When an agency shows a profit, one of the first inclinations of the agency owner is to pay a bonus to the staff. I applaud that instinct. But I don’t think you should do it simply because you have a little extra money. I believe you should have a bonus program that serves your agency every single day, whether you pay out any money or not. I think there are several elements of a successful bonus program: They should not be an end of the year thing. They should influence the employees to behave in ways that serve the agency year-round It needs to be simple and explained over and over (every month/quarter) It should be used to teach employees to think like agency owners (focused on the same metrics you do) It should be based on one or two metrics that accurately measure the financial health of the agency The metrics should be measured/achieved or not every month The metrics should be set in a way that your team hits the goal more often than misses (should be a stretch but a reasonable stretch...ideally they’d hit the metrics at least 7 or 8 months of the year) Bonuses should be paid quarterly (with most of the $ accumulated for an end of the year payout) to keep everyone motivated/focused The owners should hold an all agency meeting every month to report on financials/success on bonus program for the month/YTD At AMI, we have a specific bonus program that we teach in our workshops, owner peer networks etc. It’s based on two metrics. The big number in our opinion in terms of an agency’s health is AGI (Adjusted gross income — Look here for more [...]
In the marketing services industry, CMOs struggle to cross the marketing talent gap and, as a result, turn to performance-driven agency partners. But those partners are struggling to meet the needs of the market. Agencies are expected to be immersed in marketing technology and well-versed in core disciplines like content marketing, SEO, paid search, social media monitoring and analytics. But many fail to attract, close and service business opportunities because they struggle to hire adequate talent, integrate new technology and address evolving client needs profitably. The result? Companies are taking marketing in-house, reports Mark Schaefer in Harvard Business Review, because agencies fail to evolve their services and skills fast enough to create value. It’s a huge problem for agencies, and one that artificial intelligence can help them address. Artificial intelligence presents a way for agencies to create more value faster, as well as automate, augment and accelerate their operations—improving results for clients and the bottom line. Automate Consider how much time your team spends on repetitive and administrative tasks, such as drafting social media updates, writing data-driven blog posts, personalizing emails and website copy, managing paid media spend, conducting keyword research and more. Even with the use of marketing automation software, most of these tasks require significant human involvement, distracting agencies from high-value strategic activities that drive lasting value for clients and the bottom line. But what if we told you every one of these tasks, and many more, could be done more efficiently using artificial intelligence technology today? Tools like Automated Insights and Narrative Science can write stories at scale from data, vastly reducing the time it takes to write internal reports or external-facing content. A solution like Albert by Adgorithms optimizes paid [...]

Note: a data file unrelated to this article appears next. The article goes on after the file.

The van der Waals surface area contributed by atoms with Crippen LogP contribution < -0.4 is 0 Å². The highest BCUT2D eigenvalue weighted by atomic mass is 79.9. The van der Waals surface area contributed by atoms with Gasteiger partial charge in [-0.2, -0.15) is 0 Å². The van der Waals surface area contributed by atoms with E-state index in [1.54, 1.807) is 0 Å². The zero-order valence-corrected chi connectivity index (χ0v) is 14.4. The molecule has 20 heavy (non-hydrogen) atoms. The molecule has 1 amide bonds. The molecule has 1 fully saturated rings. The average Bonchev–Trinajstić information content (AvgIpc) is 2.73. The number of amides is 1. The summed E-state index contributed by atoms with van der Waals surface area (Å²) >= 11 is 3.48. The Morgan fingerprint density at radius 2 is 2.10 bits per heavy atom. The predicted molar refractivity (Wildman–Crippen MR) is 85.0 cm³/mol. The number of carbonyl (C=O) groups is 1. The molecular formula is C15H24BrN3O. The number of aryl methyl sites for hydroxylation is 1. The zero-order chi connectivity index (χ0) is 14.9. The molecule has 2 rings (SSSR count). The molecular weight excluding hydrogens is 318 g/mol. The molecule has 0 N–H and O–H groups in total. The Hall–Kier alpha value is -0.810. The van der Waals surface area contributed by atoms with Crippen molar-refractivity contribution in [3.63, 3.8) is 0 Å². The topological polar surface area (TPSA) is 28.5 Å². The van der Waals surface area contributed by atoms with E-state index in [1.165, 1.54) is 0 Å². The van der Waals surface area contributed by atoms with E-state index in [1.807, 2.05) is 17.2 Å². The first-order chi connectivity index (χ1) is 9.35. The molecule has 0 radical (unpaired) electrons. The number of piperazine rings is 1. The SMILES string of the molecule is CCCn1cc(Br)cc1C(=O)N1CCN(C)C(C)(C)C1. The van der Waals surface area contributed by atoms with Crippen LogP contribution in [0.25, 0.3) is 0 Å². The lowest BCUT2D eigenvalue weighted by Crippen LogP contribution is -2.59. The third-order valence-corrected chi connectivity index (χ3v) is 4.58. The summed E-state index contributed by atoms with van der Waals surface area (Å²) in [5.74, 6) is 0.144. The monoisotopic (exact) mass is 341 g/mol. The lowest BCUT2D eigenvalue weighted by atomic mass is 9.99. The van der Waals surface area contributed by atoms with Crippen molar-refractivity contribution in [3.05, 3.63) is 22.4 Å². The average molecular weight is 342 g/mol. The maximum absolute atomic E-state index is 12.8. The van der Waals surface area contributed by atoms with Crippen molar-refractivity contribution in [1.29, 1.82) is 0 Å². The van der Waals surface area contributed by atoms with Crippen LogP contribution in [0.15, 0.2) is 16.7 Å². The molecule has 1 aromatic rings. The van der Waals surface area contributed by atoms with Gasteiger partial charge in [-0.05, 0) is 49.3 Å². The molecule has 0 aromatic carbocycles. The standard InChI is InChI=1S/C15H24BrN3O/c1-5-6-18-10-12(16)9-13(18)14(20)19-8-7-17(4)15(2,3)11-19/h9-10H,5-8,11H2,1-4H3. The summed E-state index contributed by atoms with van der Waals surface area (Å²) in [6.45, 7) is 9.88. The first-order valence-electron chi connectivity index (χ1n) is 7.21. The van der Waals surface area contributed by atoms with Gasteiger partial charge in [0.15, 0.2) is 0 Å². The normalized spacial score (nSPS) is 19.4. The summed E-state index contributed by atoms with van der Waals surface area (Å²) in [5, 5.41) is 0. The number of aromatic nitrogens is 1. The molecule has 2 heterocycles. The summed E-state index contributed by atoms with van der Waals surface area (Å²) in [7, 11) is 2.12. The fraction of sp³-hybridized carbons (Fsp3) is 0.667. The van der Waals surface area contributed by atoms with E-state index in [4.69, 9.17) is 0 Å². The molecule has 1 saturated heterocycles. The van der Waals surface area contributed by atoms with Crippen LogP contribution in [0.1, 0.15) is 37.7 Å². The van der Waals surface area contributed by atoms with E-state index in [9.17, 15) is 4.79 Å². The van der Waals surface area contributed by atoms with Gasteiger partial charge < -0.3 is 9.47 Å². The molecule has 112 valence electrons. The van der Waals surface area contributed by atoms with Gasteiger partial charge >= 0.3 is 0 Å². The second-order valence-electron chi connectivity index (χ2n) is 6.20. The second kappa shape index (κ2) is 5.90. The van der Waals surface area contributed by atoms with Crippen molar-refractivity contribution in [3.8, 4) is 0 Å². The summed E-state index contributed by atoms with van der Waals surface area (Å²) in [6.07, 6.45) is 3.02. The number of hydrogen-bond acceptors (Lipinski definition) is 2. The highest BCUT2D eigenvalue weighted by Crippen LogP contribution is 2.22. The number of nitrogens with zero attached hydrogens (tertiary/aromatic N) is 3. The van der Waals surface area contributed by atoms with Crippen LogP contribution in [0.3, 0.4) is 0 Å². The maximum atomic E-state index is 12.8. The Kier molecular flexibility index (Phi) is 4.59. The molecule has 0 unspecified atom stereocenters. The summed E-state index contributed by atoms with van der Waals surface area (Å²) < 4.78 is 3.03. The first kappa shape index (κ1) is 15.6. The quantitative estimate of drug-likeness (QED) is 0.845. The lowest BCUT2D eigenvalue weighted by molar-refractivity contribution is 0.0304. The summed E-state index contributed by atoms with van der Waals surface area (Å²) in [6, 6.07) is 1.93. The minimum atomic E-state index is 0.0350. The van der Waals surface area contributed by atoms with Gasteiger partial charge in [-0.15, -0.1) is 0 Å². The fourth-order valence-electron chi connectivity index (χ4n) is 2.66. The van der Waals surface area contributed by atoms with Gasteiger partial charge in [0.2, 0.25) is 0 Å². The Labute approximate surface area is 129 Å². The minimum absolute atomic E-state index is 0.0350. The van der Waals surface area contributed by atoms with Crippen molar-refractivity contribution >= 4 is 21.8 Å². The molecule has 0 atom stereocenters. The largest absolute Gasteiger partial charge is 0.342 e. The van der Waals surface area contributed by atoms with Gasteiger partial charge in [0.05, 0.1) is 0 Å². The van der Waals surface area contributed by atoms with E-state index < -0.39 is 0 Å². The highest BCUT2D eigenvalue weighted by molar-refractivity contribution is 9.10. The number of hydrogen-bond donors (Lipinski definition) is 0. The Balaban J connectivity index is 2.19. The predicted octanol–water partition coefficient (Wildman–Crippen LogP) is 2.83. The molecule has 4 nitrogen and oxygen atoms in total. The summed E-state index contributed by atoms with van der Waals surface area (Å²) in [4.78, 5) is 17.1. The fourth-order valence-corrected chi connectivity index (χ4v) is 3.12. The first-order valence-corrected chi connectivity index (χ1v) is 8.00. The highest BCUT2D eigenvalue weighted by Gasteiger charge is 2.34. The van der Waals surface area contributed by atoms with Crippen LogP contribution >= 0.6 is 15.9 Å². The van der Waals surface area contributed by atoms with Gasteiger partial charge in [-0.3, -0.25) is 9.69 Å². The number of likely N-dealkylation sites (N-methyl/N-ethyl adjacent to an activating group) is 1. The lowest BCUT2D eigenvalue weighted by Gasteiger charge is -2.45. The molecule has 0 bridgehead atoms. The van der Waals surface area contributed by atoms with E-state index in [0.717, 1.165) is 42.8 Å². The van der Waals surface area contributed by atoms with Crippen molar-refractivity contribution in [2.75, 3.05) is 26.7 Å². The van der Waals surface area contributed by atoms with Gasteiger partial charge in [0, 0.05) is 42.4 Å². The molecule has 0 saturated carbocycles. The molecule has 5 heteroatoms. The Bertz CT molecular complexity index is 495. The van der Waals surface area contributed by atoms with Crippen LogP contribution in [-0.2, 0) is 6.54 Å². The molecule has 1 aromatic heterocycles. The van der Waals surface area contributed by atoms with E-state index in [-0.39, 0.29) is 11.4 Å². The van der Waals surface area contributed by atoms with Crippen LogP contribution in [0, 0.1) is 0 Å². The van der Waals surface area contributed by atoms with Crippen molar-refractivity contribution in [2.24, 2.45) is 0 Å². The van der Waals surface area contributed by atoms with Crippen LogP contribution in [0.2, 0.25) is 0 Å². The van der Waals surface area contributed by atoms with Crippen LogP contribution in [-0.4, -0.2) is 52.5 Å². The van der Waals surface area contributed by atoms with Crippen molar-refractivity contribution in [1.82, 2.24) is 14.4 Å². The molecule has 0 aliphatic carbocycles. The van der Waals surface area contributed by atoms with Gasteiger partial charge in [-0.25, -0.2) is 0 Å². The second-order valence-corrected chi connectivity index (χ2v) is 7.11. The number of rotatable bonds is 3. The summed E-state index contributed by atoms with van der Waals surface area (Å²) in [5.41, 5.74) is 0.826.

Imagine an organization with a name recognized in every country in the world, whose every move was watched by hundreds of millions of people, and whose successes fulfilled the dreams of a nation and inspired awe and admiration around the world. This was NASA in the 1960s. I was five years old when Neil Armstrong and Buzz Aldrin became the first men to land on the Moon during the flight of Apollo 11. Like many people, I watched the event on a black and white television, and then went outside to look up at the Moon, knowing people were there. For the millions of children across the globe who were inspired by that occurrence, this was a defining brand moment for NASA. The Apollo program set a new and dramatic benchmark for our abilities as a nation. If we can go to the Moon, then what other feats long considered impossible could we accomplish? While President Kennedy’s 1961 announcement to send humans to the Moon was primarily political, it became a driver for imagination, scientific discovery, and engineering. The research and development underpinning the Apollo program presented many challenges that called for new solutions. These solutions influenced the growth of high-technology industries and ultimately thousands of products were spun-off into new commercial markets, such as semiconductors and computers, microwave ovens, batteries, cordless power tools, kidney dialysis machines, MRI and CAT scans used in healthcare, solar panels, fire-retardant fabrics, polarized sunglasses, water purification, advances in food preservation, improved satellites, and more. Studies indicate a societal return on investment as high as 14 dollars for every dollar spent, causing the returns on most other forms of investment to pale in comparison. Despite Gallup’s research showing that over [...]